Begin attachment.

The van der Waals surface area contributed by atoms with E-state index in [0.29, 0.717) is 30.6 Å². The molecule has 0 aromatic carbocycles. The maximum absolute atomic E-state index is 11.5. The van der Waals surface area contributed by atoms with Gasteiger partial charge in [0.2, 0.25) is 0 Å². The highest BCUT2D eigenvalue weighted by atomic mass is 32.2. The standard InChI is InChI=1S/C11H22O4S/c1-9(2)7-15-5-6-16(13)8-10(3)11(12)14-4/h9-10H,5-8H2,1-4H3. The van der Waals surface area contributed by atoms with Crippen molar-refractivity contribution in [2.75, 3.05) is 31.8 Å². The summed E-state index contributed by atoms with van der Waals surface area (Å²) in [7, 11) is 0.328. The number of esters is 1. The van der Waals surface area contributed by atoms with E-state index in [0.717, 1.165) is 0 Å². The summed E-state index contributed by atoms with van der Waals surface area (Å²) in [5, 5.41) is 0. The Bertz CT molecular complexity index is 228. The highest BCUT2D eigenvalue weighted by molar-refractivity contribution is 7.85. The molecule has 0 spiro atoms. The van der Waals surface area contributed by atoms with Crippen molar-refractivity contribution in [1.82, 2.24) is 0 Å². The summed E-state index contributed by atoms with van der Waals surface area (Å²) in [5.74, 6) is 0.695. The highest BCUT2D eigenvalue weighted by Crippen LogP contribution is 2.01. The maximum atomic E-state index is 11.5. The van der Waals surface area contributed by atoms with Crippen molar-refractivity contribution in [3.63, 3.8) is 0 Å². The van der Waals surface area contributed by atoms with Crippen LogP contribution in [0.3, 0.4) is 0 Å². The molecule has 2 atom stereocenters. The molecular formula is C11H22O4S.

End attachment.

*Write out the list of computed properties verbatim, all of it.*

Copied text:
The van der Waals surface area contributed by atoms with E-state index in [0.29, 0.717) is 30.6 Å². The molecule has 0 aromatic carbocycles. The maximum absolute atomic E-state index is 11.5. The van der Waals surface area contributed by atoms with Gasteiger partial charge in [0.2, 0.25) is 0 Å². The highest BCUT2D eigenvalue weighted by atomic mass is 32.2. The standard InChI is InChI=1S/C11H22O4S/c1-9(2)7-15-5-6-16(13)8-10(3)11(12)14-4/h9-10H,5-8H2,1-4H3. The van der Waals surface area contributed by atoms with Crippen molar-refractivity contribution in [2.75, 3.05) is 31.8 Å². The summed E-state index contributed by atoms with van der Waals surface area (Å²) in [7, 11) is 0.328. The number of esters is 1. The van der Waals surface area contributed by atoms with E-state index in [0.717, 1.165) is 0 Å². The summed E-state index contributed by atoms with van der Waals surface area (Å²) in [5, 5.41) is 0. The Bertz CT molecular complexity index is 228. The highest BCUT2D eigenvalue weighted by molar-refractivity contribution is 7.85. The molecule has 0 spiro atoms. The van der Waals surface area contributed by atoms with Crippen molar-refractivity contribution in [1.82, 2.24) is 0 Å². The summed E-state index contributed by atoms with van der Waals surface area (Å²) in [5.74, 6) is 0.695. The highest BCUT2D eigenvalue weighted by Crippen LogP contribution is 2.01. The maximum atomic E-state index is 11.5. The van der Waals surface area contributed by atoms with Crippen molar-refractivity contribution in [3.63, 3.8) is 0 Å². The van der Waals surface area contributed by atoms with Crippen LogP contribution in [0.3, 0.4) is 0 Å². The molecule has 2 atom stereocenters. The molecular formula is C11H22O4S.